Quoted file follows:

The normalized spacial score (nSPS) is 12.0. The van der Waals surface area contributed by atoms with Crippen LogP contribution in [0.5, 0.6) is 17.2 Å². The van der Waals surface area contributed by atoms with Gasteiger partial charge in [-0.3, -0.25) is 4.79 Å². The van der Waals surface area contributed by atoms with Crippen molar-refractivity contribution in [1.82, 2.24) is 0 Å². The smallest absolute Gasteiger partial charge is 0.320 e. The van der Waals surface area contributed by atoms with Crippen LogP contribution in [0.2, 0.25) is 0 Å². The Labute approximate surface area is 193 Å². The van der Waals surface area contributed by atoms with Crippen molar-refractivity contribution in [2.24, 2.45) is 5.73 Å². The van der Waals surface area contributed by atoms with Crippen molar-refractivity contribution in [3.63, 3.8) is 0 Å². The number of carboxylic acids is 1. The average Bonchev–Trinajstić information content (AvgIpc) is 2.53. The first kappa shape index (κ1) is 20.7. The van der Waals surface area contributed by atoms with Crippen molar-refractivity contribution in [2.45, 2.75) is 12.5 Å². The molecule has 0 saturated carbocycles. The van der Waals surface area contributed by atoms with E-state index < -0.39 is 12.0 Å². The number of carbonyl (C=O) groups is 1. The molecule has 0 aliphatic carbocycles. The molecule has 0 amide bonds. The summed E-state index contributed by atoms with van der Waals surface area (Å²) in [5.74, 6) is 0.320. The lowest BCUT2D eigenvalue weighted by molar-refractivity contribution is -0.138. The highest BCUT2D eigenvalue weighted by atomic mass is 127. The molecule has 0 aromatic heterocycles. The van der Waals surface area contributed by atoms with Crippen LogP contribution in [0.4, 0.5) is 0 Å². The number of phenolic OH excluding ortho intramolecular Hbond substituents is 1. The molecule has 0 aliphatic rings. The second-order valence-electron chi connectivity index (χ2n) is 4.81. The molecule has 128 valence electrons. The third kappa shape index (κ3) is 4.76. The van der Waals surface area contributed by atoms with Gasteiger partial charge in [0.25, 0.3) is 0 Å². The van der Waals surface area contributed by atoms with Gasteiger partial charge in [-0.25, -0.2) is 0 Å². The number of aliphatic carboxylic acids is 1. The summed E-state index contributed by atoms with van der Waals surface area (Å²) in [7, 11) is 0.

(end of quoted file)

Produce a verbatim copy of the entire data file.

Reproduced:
The normalized spacial score (nSPS) is 12.0. The van der Waals surface area contributed by atoms with Crippen LogP contribution in [0.5, 0.6) is 17.2 Å². The van der Waals surface area contributed by atoms with Gasteiger partial charge in [-0.3, -0.25) is 4.79 Å². The van der Waals surface area contributed by atoms with Crippen molar-refractivity contribution in [1.82, 2.24) is 0 Å². The smallest absolute Gasteiger partial charge is 0.320 e. The van der Waals surface area contributed by atoms with Crippen LogP contribution in [0.2, 0.25) is 0 Å². The Labute approximate surface area is 193 Å². The van der Waals surface area contributed by atoms with Crippen molar-refractivity contribution in [2.24, 2.45) is 5.73 Å². The van der Waals surface area contributed by atoms with Crippen molar-refractivity contribution in [3.63, 3.8) is 0 Å². The number of carboxylic acids is 1. The average Bonchev–Trinajstić information content (AvgIpc) is 2.53. The first kappa shape index (κ1) is 20.7. The van der Waals surface area contributed by atoms with Crippen molar-refractivity contribution in [2.45, 2.75) is 12.5 Å². The molecule has 0 saturated carbocycles. The van der Waals surface area contributed by atoms with E-state index < -0.39 is 12.0 Å². The number of carbonyl (C=O) groups is 1. The molecule has 0 aliphatic carbocycles. The molecule has 0 amide bonds. The summed E-state index contributed by atoms with van der Waals surface area (Å²) in [5.74, 6) is 0.320. The lowest BCUT2D eigenvalue weighted by molar-refractivity contribution is -0.138. The highest BCUT2D eigenvalue weighted by atomic mass is 127. The molecule has 0 aromatic heterocycles. The van der Waals surface area contributed by atoms with Crippen LogP contribution in [0.4, 0.5) is 0 Å². The number of phenolic OH excluding ortho intramolecular Hbond substituents is 1. The molecule has 0 aliphatic rings. The second-order valence-electron chi connectivity index (χ2n) is 4.81. The molecule has 128 valence electrons. The third kappa shape index (κ3) is 4.76. The van der Waals surface area contributed by atoms with Gasteiger partial charge in [0.25, 0.3) is 0 Å². The van der Waals surface area contributed by atoms with Gasteiger partial charge in [-0.25, -0.2) is 0 Å². The number of aliphatic carboxylic acids is 1. The summed E-state index contributed by atoms with van der Waals surface area (Å²) in [7, 11) is 0.